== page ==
Written by Lt. Jodie Knox.
Whenever a response boat leaves the pier – whether it’s for routine training, a security patrol or rescue mission – Coast Guard coxswains are the men and women in charge. A coxswain makes sure missions are complete and that all the people aboard are safe and secure. When a boat crew is called at a moment’s notice, it is the coxswain who leads the way.
Petty Officer 2nd Class Travis Connick is a coxswain who epitomizes what it means to lead. While assigned to Station Los Angeles – Long Beach, Connick, a boatswain’s mate, was launched on a mission that would push him and his crew to their limits.
Coast Guard Cutter Halibut was investigating a panga-style vessel suspected of illicit activities after detection by a Coast Guard maritime patrol aircraft. When Halibut’s response boat approached, the suspect vessel maneuvered at a high rate of speed directly towards the small boat and struck it before fleeing the scene.
Two Coast Guard crewmen were thrown from the boat into the water, and both members were immediately recovered. Tragically, one of these crewmembers was fatally wounded, Senior Chief Petty Officer Terrell Horne.
The vessel sped toward Mexican territorial seas. Connick quickly assembled his crew and launched a separate Coast Guard boat to pursue the suspect vessel. Connick coordinated with supporting air assets, for three and a half hours, while navigating more than 60 miles in more than six-foot seas and darkness.
The mission took the crew to the limits of their training as they relentlessly pursued the vessel, which required three separate attempts at a successful interdiction. They gained control of the vessel on the third attempt, but by then were more than 90 miles offshore, well beyond their normal operating area, and in close proximity to Mexican territorial waters.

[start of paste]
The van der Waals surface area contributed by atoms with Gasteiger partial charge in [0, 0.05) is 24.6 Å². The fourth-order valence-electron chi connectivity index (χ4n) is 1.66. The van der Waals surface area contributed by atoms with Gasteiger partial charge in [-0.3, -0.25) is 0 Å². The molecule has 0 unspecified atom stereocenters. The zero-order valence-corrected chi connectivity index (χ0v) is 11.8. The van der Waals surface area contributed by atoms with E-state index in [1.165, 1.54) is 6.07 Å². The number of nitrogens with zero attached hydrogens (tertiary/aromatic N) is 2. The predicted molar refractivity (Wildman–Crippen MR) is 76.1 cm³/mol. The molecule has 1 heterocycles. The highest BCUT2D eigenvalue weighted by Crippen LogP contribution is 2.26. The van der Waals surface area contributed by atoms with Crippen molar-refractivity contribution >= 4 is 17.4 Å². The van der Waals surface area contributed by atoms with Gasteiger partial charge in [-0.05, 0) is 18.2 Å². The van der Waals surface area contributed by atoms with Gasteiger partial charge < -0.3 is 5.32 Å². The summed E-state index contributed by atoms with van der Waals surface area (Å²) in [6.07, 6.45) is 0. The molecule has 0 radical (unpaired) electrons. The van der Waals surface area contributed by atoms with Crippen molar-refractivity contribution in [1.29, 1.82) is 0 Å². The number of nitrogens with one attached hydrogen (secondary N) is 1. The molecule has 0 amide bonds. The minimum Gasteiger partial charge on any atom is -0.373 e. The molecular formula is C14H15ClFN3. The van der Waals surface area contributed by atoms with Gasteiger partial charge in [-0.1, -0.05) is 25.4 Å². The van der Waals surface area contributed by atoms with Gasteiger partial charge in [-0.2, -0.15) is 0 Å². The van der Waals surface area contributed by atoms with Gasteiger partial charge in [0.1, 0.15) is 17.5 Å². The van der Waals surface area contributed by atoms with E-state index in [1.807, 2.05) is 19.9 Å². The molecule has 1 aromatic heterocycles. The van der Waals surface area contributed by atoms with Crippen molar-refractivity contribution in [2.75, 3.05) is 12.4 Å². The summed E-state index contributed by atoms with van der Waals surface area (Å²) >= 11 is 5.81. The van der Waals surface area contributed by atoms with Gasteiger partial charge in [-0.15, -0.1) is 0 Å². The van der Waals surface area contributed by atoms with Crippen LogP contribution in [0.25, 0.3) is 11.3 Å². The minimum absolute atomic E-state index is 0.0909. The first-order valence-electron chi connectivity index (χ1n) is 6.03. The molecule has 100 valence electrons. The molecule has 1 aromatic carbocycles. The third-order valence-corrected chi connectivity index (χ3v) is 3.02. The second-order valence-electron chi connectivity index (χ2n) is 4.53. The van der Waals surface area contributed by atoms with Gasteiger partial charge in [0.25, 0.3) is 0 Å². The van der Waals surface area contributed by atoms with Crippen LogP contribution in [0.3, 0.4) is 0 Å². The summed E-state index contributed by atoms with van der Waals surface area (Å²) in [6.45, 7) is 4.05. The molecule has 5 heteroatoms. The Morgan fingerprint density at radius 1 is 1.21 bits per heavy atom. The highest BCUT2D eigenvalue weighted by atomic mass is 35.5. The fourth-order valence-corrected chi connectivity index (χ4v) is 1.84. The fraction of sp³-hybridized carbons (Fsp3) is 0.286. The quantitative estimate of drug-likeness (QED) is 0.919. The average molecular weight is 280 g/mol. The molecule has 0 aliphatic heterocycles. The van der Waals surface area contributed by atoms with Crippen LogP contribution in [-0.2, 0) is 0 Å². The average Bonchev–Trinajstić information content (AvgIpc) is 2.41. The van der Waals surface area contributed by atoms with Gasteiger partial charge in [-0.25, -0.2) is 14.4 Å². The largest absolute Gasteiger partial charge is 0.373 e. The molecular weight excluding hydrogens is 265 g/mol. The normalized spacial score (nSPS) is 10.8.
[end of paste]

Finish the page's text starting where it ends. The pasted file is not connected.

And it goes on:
Demonstrating tireless determination and skill as a boat coxswain, Connick proceeded back towards Los Angeles with the vessel in tow, two detained suspects and an asset nearing its fuel limits; all in the face of heavy seas and emotional strain over his injured fellow shipmates.
Due to Connick’s dedication to duty, he was selected as the recipient of the Cmdr. Ray Evans Outstanding Coxswain Trophy. This prestigious annual award recognizes a Coast Guard coxswain who demonstrates exceptional boat handling skills and leadership.
The award’s namesake, Ray Evans, fought alongside Signalman 1st Class Douglas Munro during the Battle of Guadalcanal. Evans and Munro both served aboard landing craft under heavy fire on Guadalcanal Sept. 27, 1942. During action that day, Evans ensured the successful evacuation of Marines and piloted his craft to safety following the loss of Samuel B. Roberts, his Navy coxswain. Evans was awarded the Navy Cross for his courage and Munro made the ultimate sacrifice later that day, evacuating Marines from the beach with Evans by his side.
Evans recently crossed the bar, but with coxswains like Connick leading the way, there is no doubt that his legacy lives on.